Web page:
Charles Baudelaire

The Seven Old Men

To Victor Hugo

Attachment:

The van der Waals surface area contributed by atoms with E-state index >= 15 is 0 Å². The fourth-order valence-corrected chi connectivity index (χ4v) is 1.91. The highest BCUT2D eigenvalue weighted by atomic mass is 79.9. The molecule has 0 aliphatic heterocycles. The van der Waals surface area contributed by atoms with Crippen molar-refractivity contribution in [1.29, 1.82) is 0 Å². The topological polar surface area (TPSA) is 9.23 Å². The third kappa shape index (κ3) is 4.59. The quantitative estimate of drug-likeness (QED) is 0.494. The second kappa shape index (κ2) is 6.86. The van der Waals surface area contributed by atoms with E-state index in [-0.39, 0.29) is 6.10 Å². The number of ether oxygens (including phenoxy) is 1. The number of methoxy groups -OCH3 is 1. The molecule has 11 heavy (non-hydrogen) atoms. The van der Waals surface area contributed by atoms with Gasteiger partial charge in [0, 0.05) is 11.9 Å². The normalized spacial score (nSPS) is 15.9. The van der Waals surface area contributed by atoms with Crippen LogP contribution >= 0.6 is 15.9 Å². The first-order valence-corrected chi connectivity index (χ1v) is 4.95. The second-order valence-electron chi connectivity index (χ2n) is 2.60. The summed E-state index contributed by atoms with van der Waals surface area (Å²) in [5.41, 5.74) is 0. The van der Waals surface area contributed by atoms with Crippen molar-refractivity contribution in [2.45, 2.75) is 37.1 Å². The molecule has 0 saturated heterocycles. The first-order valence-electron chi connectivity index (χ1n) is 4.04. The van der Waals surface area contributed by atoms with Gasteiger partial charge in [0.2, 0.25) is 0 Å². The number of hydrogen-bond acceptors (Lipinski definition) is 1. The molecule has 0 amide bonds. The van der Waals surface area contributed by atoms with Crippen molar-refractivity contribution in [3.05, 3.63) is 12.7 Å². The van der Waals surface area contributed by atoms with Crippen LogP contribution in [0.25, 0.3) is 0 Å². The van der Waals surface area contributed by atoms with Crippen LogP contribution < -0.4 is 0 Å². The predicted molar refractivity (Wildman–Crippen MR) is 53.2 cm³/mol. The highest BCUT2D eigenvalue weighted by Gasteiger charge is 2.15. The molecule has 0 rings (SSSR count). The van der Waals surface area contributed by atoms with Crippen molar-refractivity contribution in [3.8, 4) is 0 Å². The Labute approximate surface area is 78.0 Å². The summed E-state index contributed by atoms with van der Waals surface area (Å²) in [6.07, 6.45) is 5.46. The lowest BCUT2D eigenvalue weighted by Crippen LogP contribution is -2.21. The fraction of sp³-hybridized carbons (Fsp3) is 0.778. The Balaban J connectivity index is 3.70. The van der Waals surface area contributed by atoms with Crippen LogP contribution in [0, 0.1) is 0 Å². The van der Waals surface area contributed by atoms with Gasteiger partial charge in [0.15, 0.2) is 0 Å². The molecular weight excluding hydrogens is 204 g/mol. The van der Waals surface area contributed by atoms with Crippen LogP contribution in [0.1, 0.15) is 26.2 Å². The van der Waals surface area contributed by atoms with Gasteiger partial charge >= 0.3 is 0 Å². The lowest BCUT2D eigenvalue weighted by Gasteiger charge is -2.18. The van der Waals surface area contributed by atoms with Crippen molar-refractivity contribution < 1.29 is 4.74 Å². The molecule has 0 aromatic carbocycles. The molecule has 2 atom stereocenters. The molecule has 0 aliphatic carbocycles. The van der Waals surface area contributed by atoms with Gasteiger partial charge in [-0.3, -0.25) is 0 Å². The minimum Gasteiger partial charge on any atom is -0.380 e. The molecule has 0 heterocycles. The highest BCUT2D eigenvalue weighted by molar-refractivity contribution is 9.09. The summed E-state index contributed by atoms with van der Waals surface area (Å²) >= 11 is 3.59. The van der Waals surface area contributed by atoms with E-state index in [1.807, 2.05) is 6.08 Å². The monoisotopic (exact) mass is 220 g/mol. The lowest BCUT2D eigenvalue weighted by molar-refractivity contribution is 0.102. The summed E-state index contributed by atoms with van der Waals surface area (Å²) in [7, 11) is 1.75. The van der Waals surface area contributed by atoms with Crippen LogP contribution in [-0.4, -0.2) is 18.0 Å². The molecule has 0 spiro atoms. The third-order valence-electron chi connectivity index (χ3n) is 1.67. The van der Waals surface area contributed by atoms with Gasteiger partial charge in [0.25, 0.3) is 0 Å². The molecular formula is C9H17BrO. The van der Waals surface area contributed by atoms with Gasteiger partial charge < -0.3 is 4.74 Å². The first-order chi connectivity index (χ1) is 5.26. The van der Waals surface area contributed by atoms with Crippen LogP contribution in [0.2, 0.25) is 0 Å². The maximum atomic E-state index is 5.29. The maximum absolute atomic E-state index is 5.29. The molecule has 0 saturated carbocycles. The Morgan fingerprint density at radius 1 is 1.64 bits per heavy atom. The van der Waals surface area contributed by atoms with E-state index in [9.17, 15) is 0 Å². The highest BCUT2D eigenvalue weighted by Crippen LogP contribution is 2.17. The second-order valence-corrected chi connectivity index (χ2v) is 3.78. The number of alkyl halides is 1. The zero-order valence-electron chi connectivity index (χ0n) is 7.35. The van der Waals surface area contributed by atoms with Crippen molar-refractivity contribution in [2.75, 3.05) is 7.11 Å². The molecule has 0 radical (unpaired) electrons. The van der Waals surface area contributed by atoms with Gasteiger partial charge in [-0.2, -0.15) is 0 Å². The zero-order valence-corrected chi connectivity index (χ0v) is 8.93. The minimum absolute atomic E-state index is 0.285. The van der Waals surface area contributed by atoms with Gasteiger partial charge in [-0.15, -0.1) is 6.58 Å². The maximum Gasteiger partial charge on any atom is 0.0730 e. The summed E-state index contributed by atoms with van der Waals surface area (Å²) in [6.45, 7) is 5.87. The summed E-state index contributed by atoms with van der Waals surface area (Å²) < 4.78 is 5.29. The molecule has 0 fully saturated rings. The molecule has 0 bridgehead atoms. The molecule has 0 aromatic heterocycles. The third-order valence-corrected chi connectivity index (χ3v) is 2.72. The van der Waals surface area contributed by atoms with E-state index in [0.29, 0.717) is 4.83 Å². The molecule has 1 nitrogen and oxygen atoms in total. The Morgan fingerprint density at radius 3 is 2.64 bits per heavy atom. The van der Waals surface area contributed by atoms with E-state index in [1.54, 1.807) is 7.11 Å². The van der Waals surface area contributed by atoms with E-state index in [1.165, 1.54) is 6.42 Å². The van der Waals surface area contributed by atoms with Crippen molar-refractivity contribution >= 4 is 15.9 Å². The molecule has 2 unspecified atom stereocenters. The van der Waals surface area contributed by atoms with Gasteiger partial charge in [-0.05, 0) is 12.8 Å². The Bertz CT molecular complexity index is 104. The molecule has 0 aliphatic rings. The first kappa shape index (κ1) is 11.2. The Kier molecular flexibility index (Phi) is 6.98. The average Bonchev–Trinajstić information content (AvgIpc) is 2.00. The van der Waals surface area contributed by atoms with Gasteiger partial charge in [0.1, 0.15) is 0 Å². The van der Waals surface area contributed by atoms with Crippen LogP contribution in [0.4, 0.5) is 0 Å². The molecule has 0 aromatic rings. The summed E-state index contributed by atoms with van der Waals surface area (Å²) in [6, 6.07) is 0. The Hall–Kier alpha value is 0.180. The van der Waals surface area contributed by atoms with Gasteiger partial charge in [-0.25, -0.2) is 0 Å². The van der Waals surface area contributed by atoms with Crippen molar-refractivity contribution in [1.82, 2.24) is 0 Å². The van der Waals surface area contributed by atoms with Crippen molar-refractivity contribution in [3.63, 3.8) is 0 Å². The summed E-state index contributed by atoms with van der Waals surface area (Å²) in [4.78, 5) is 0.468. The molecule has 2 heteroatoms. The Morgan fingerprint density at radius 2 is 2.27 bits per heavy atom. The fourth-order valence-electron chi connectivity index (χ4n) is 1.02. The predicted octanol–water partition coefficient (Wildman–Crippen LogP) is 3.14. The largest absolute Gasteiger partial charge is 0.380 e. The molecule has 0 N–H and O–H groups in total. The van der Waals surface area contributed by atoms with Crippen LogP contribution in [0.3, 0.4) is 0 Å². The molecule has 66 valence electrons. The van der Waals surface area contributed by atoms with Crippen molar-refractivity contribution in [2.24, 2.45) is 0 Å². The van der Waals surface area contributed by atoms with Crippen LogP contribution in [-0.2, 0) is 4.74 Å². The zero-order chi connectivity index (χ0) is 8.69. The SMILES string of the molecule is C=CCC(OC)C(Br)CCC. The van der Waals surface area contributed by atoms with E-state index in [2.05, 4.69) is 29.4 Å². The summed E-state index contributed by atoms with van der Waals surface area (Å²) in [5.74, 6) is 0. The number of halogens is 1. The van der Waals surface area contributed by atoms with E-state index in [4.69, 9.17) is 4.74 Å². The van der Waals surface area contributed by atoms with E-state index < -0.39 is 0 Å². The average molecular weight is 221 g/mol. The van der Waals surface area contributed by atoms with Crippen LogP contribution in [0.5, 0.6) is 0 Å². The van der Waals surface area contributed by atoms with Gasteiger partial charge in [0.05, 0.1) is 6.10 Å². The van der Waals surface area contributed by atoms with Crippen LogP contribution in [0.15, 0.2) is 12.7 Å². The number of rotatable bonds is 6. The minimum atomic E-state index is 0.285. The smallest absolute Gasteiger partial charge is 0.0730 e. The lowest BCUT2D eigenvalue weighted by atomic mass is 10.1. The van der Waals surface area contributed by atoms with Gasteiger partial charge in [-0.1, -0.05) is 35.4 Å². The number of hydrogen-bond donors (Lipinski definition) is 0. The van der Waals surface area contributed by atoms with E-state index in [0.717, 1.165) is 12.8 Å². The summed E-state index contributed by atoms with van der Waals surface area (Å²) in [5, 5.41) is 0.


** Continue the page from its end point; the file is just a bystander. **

Teeming, swarming city, city full of dreams, Where specters in broad day accost the passer-by! Everywhere mysteries flow like the sap in a tree Through the narrow canals of the mighty giant. One morning, while in a gloomy street the houses, Whose height was increased by the mist, simulated The quais of a swollen river, and while - A setting that was like the actor's soul — A dirty yellow fog inundated all space, I was following, steeling my nerves like a hero, Arid arguing with my already weary soul, A squalid street shaken by the heavy dump-carts. Suddenly an old man whose tattered yellow clothes Were of the same color as the rainy heavens, And whose aspect would have brought him showers of alms If his eyes had not gleamed with so much wickedness, Appeared to me. One would have said his eyes were drenched With gall; his look sharpened the winter's chill, And his long shaggy beard, like that of Judas, Projected from his chin as stiffly as a sword. He was not bent over, but broken; his back-bone Made with his legs a perfect right angle, So that his stick, completing the picture, Gave him the appearance and clumsy gait Of a lame quadruped or a three-legged Jew. He went hobbling along in the snow and the mud As if he were crushing the dead under his shoes; Hostile, rather than indifferent to the world, His likeness followed him: beard, eye, back, stick, tatters, No mark distinguished this centenarian twin, Who came from the same hell, and these baroque specters Were walking with the same gait toward an unknown goal. Of what infamous plot was I then the object, Or what evil chance humiliated me thus? For I counted seven times in as many minutes That sinister old man who multiplied himself! Let him who laughs at my disquietude, And who is not seized with a fraternal shudder, Realize that in spite of such decrepitude Those hideous monsters had an eternal look! Could I, without dying, have regarded the eighth, Unrelenting Sosia, ironic and fatal, Disgusting Phoenix, son and father of himself? - But I turned my back on that hellish procession. Exasperated like a drunk who sees double, I went home; I locked the door, terrified, Chilled to the bone and ill, my mind fevered, confused, Hurt by that mysterious and absurd happening! Vainly my reason tried to take the helm; The frolicsome tempest baffled all its efforts, And my soul, old sailing barge without masts, Kept dancing, dancing, on a monstrous, shoreless sea! Translated by - William Aggeler The Seven Old Men City swarming with people, how full you are of dreams! Here in broad daylight, surely, the passerby may meet A specter, - be accosted by him! Mystery seems To move like a thick sap through every narrow street. I thought (daybreak, it was, in a sad part of town) "These houses look much higher in the fog!" - they stood Like two gray quays between which a muddy stream flows down; The setting of the play matched well the actor's mood. All space became a dirty yellow fog; I tried To fight it off; I railed at my poor soul, whose feet, Weary already, dragged and stumbled at my side. Big wagons, bound for market, began to shake the street. Suddenly there beside me an old man - all in holes His garments were, and yellow, like the murky skies, A sight to wring a rain of coins from kindly souls, Save for a certain malice gleaming in his eyes,u001f Appeared. You would have said those eyeballs, without doubt, Were steeped in bile - they sharpened the sleet they looked upon. His beard, with its long hairs, stiff as a sword stood out Before him, as the beard of Judas must have done. He stooped so when he walked, his spine seemed not so much Bending as broken, - truly, his leg with his backbone Made a right angle; and his stick, the finishing touch, Gave him the awkward gait - now rearing, now half-thrown — Of a three-legged Jew, or some lame quadruped. It crossed my mind, as through the mud and snow he went, "He walks like someone crushing the faces of the dead. Hostile, that's what he is; he's not indifferent." A man exactly like him followed him. From beard To stick they were the same, had risen from the same hell. These centenarian twins kept step in rhythmic weird Precision, toward some goal which doubtless they knew well. "What ugly game is this?" I said; "what horseplay's here? Am I the butt of knaves, or have I lost my mind?" For seven times - I counted them — there did appear This sinister form, which passed, yet left itself behind. Let anyone who smiles at my distress, whose heart No sympathetic horror grips, consider well: Though these old monsters seemed about to fall apart, Somehow I knew they were eternal, - l could tell! Had I beheld one more of them, I think indeed I should have died! - for each, in some disgusting way, Had spawned himself, lewd Phoenix, from his own foul seed, Was his own son and father, - I fled — I could not stay. Angry, bewildered, like a drunken man by whom All objects are seen double, I locked my door, and heard My frozen heart cry out with dread in the hot room, - That what was so mysterious should be so absurd! My reason fought to gain the bridge and take the helm; The tempest thrust it back; and rudderless, unrigged, A hull which the waves wash but will not overwhelm, My soul upon a shoreless sea of horror jigged. Translated by - Edna St. Vincent Millay The Seven Old Men Ant-seething city, city full of dreams, Where ghosts by daylight tug the passer's sleeve. Mystery, like sap, through all its conduit-streams, Quickens the dread Colossus that they weave. One early morning, in the street's sad mud, Whose houses, by the fog increased in height, Seemed wharves along a riverside in flood: When with a scene to match the actor's plight, Foul yellow mist had filled the whole of space: Steeling my nerves to play a hero's part, I coaxed my weary soul with me to pace The backstreets shaken by each lumbering cart. A wretch appeared whose tattered, yellow clothing, Matching the colour of the raining skies, Could make it shower down alms - but for the loathing Malevolence that glittered in his eyes. The pupils of his eyes, with bile injected, Seemed with their glance to make the frost more raw. Stiff as a sword, his long red beard projected, Like that of Judas, level with his jaw. He was not bent, but broken, with the spine Forming a sharp right-angle to the straight, So that his stick, to finish the design, Gave him the stature and the crazy gait Of a three-footed Jew, or crippled hound. He plunged his soles into the slush as though To crush the dead; and to the world around Seemed less of an indifferent than a foe. His image followed him, (back, stick, and beard In nothing differed) spawned from the same hole, A centenarian twin. Both spectres steered With the same gait to the same unknown goal. To what foul plot was I exposed? of what Humiliating hazard made the jeer? For seven times, (I counted) was begot This sinister, self multiplying fear! Let him mark well who laughs at my despair With no fraternal shudder in reply... Those seven loathsome monsters had the air, Though rotting through, of what can never die. Disgusting Phoenix, his own sire and father! Could I have watched an eighth instalment spawn Ironic, fateful, grim - nor perished rather? But from that hellish cortege I'd withdrawn. Perplexed as drunkards when their sight is doubled, I locked my room, sick, fevered, chilled with fright: With all my spirit sorely hurt and troubled By so ridiculous yet strange a sight. Vainly my reason for the helm was striving: The tempest of my efforts made a scorn. My soul like a dismasted wreck went driving Over a monstrous sea without a bourn. Translated by - Roy Campbell